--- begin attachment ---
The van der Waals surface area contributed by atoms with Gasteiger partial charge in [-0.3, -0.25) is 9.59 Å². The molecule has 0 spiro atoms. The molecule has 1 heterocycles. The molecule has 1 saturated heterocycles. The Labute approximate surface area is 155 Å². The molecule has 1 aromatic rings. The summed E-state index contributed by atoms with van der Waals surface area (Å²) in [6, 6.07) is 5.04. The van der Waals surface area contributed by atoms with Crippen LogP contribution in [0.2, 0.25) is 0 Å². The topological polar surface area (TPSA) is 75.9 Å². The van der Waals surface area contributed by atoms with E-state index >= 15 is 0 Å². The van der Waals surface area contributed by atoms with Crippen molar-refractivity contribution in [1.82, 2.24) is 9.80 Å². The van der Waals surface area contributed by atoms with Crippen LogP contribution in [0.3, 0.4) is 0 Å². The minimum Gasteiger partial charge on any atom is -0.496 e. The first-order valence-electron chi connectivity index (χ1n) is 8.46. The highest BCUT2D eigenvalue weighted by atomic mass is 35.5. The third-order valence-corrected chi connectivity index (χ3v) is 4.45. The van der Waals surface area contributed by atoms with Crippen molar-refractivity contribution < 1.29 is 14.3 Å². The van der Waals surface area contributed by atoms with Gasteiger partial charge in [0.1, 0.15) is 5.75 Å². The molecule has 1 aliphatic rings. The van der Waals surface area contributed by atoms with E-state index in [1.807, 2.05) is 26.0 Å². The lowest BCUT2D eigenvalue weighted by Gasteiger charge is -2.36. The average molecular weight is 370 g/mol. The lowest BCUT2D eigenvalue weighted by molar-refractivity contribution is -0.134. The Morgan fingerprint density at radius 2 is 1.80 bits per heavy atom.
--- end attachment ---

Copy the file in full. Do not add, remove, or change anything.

The van der Waals surface area contributed by atoms with Gasteiger partial charge in [-0.3, -0.25) is 9.59 Å². The molecule has 0 spiro atoms. The molecule has 1 heterocycles. The molecule has 1 saturated heterocycles. The Labute approximate surface area is 155 Å². The molecule has 1 aromatic rings. The summed E-state index contributed by atoms with van der Waals surface area (Å²) in [6, 6.07) is 5.04. The van der Waals surface area contributed by atoms with Crippen LogP contribution in [0.2, 0.25) is 0 Å². The topological polar surface area (TPSA) is 75.9 Å². The van der Waals surface area contributed by atoms with E-state index >= 15 is 0 Å². The van der Waals surface area contributed by atoms with Crippen molar-refractivity contribution in [1.82, 2.24) is 9.80 Å². The van der Waals surface area contributed by atoms with Crippen LogP contribution in [0.3, 0.4) is 0 Å². The minimum Gasteiger partial charge on any atom is -0.496 e. The first-order valence-electron chi connectivity index (χ1n) is 8.46. The highest BCUT2D eigenvalue weighted by atomic mass is 35.5. The third-order valence-corrected chi connectivity index (χ3v) is 4.45. The van der Waals surface area contributed by atoms with Crippen molar-refractivity contribution < 1.29 is 14.3 Å². The van der Waals surface area contributed by atoms with Gasteiger partial charge in [0.1, 0.15) is 5.75 Å². The molecule has 1 aliphatic rings. The van der Waals surface area contributed by atoms with E-state index in [1.807, 2.05) is 26.0 Å². The lowest BCUT2D eigenvalue weighted by Gasteiger charge is -2.36. The average molecular weight is 370 g/mol. The lowest BCUT2D eigenvalue weighted by molar-refractivity contribution is -0.134. The Morgan fingerprint density at radius 2 is 1.80 bits per heavy atom.